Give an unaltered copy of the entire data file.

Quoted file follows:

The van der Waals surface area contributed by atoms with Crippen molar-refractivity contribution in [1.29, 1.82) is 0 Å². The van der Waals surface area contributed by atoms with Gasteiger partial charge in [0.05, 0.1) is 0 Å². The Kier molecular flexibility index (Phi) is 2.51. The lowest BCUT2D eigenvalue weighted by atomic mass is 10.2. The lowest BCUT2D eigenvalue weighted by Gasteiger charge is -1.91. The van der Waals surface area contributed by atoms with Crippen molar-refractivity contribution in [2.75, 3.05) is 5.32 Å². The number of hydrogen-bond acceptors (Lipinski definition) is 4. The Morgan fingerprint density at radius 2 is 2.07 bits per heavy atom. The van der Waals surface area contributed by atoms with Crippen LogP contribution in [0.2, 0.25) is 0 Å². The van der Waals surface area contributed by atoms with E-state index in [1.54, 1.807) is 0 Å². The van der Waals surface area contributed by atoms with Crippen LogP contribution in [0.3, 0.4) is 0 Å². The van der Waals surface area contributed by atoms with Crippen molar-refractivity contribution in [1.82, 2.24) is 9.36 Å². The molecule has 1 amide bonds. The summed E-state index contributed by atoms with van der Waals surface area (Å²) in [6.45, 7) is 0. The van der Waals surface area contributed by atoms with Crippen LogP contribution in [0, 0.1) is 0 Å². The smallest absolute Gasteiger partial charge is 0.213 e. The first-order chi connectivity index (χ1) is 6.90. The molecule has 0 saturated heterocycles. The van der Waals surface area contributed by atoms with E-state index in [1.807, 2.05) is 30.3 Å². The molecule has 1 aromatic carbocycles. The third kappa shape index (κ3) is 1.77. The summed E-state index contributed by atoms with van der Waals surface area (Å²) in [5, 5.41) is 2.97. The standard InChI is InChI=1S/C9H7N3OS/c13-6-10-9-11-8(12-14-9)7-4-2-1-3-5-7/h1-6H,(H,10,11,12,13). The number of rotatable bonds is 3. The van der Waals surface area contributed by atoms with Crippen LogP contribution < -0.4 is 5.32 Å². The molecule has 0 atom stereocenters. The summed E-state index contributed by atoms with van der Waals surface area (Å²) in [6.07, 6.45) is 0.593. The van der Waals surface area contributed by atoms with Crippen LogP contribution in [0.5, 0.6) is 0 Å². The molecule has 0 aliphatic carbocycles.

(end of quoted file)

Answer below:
The van der Waals surface area contributed by atoms with Crippen molar-refractivity contribution in [1.29, 1.82) is 0 Å². The van der Waals surface area contributed by atoms with Gasteiger partial charge in [0.05, 0.1) is 0 Å². The Kier molecular flexibility index (Phi) is 2.51. The lowest BCUT2D eigenvalue weighted by atomic mass is 10.2. The lowest BCUT2D eigenvalue weighted by Gasteiger charge is -1.91. The van der Waals surface area contributed by atoms with Crippen molar-refractivity contribution in [2.75, 3.05) is 5.32 Å². The number of hydrogen-bond acceptors (Lipinski definition) is 4. The Morgan fingerprint density at radius 2 is 2.07 bits per heavy atom. The van der Waals surface area contributed by atoms with Crippen LogP contribution in [0.2, 0.25) is 0 Å². The van der Waals surface area contributed by atoms with E-state index in [1.54, 1.807) is 0 Å². The van der Waals surface area contributed by atoms with Crippen LogP contribution in [0.3, 0.4) is 0 Å². The van der Waals surface area contributed by atoms with Crippen molar-refractivity contribution in [1.82, 2.24) is 9.36 Å². The molecule has 1 amide bonds. The summed E-state index contributed by atoms with van der Waals surface area (Å²) in [6.45, 7) is 0. The van der Waals surface area contributed by atoms with Crippen LogP contribution in [0, 0.1) is 0 Å². The smallest absolute Gasteiger partial charge is 0.213 e. The first-order chi connectivity index (χ1) is 6.90. The molecule has 0 saturated heterocycles. The van der Waals surface area contributed by atoms with E-state index in [1.807, 2.05) is 30.3 Å². The molecule has 1 aromatic carbocycles. The third kappa shape index (κ3) is 1.77. The summed E-state index contributed by atoms with van der Waals surface area (Å²) in [5, 5.41) is 2.97. The standard InChI is InChI=1S/C9H7N3OS/c13-6-10-9-11-8(12-14-9)7-4-2-1-3-5-7/h1-6H,(H,10,11,12,13). The number of rotatable bonds is 3. The van der Waals surface area contributed by atoms with Crippen LogP contribution < -0.4 is 5.32 Å². The molecule has 0 atom stereocenters. The summed E-state index contributed by atoms with van der Waals surface area (Å²) in [6.07, 6.45) is 0.593. The van der Waals surface area contributed by atoms with Crippen LogP contribution in [0.5, 0.6) is 0 Å². The molecule has 0 aliphatic carbocycles.